Summary: Sorrow Lovegood’s life has been shaped by the stories of the women who came before her: brave, resilient women who settled long ago on a mercurial apple orchard in Vermont. The land has been passed down through generations, and Sorrow and her family take pride in its strange history. Their offbeat habits may be ridiculed by other townspeople—especially their neighbors, the Abrams family—but for the first eight years of her life, the orchard is Sorrow’s whole world.
Then one winter night everything changes. Sorrow’s sister Patience is tragically killed. Their mother suffers a mental breakdown. Sorrow is sent to live with her dad in Miami, away from the only home she’s ever known.
Now sixteen, Sorrow’s memories of her life in Vermont are maddeningly hazy; even the details of her sister’s death are unclear. She returns to the orchard for the summer, determined to learn more about her troubled childhood and the family she left eight years ago. Why has her mother kept her distance over the years? What actually happened the night Patience died? Is the orchard trying to tell her something, or is she just imagining things?
Sorrow Lovegood is haunted by her family’s past, so it’s only fitting that Kali Wallace’s beautiful, atmospheric writing will absolutely haunt the reader. Wallace plunks the reader into the rivalries, both petty and great, of Abrams Valley, and explores the ways hatred and anger play out over generations. Sorrow is a girl at a crossroads, needing to process her past in order to move on, but so scarred by it that she has blocked out the parts she most needs to understand. Stories of Lovegood women throughout the years punctuate the narrative as they have punctuated Sorrow’s life – tales of strong woman who grew and maintained the orchard that has been their family’s livelihood for generations, who were buried in the cemetery where an ash tree has been planted for each grave. Women who were persecuted, and often accused of witchcraft, because they were strong and independent. Magical elements are taken as a given, so entwined are they in Sorrow’s life: of course the earth mourns with cold when a Lovegood dies; of course the favors Sorrow finds in the orchard – a broken pair of glasses, a pocket watch, a bead on a string – are gifts from the dead. Though there is pain, there is also hope; the only answers, Sorrow learns, are the ones that she and her generation will shape for themselves out of the grief, pain, and joy that have been handed down to them.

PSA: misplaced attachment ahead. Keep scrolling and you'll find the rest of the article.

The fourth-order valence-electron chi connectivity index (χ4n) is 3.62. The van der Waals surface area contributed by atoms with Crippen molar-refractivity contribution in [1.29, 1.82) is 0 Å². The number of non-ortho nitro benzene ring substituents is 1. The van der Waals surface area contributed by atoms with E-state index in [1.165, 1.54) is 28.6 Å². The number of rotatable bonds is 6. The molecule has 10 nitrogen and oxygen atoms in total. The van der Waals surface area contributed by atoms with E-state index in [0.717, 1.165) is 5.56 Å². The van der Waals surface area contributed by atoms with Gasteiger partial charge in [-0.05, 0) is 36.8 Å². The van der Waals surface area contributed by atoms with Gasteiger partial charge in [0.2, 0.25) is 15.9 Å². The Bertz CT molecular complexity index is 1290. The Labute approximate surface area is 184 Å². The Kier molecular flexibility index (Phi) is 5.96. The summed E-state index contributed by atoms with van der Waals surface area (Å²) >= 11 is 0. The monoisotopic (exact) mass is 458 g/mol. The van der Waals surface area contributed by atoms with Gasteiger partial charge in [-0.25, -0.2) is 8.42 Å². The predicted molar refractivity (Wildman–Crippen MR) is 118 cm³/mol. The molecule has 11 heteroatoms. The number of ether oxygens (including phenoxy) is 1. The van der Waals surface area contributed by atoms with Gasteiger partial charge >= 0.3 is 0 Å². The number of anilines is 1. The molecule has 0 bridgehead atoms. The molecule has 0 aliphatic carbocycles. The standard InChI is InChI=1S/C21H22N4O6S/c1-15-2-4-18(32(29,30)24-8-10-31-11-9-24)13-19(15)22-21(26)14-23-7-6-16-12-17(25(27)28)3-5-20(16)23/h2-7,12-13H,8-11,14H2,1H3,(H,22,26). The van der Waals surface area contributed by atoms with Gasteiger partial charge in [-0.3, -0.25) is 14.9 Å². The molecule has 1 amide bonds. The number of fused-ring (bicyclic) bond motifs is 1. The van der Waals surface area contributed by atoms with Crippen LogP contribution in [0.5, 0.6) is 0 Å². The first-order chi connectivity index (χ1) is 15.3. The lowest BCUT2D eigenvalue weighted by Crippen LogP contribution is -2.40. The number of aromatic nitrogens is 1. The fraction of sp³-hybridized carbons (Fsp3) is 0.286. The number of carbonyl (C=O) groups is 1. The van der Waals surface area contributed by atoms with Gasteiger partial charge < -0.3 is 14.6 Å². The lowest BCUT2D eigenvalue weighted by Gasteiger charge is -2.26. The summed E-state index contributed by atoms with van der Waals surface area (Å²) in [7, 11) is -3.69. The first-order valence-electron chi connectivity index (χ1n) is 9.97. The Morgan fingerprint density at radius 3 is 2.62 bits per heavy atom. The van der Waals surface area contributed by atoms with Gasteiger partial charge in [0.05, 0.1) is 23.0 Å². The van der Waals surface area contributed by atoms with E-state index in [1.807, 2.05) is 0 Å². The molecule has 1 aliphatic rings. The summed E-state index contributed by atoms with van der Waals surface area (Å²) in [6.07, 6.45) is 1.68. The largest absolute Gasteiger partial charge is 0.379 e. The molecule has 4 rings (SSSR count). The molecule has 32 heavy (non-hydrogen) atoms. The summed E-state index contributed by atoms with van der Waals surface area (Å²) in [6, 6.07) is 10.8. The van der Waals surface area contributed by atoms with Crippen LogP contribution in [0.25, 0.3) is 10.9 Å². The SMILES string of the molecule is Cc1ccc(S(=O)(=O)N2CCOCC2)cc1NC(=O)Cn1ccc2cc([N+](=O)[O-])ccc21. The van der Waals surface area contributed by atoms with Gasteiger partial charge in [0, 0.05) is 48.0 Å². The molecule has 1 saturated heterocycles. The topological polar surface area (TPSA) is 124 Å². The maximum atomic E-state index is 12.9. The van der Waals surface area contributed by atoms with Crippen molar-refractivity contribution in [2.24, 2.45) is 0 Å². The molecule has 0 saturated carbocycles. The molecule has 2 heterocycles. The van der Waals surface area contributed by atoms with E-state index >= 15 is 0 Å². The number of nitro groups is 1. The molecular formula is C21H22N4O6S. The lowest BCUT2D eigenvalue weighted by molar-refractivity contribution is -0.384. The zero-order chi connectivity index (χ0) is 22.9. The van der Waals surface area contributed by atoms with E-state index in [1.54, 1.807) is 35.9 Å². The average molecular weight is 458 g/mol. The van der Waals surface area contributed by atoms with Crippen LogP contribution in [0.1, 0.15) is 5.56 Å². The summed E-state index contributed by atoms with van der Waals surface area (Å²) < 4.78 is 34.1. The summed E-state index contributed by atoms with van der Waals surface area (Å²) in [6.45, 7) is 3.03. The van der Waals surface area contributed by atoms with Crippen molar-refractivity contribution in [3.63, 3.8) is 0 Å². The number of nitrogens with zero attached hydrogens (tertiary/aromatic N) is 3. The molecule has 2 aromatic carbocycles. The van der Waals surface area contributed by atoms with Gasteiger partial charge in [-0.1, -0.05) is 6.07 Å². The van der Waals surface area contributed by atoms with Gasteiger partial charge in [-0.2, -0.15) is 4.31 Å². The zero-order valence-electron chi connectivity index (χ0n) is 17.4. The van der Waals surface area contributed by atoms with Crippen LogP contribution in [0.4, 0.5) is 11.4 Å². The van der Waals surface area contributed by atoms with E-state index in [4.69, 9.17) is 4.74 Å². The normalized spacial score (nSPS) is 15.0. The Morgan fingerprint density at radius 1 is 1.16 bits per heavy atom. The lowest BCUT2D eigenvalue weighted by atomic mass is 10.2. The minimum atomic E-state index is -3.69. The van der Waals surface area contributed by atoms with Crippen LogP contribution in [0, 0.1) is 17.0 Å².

THE MEMORY TREES is out now.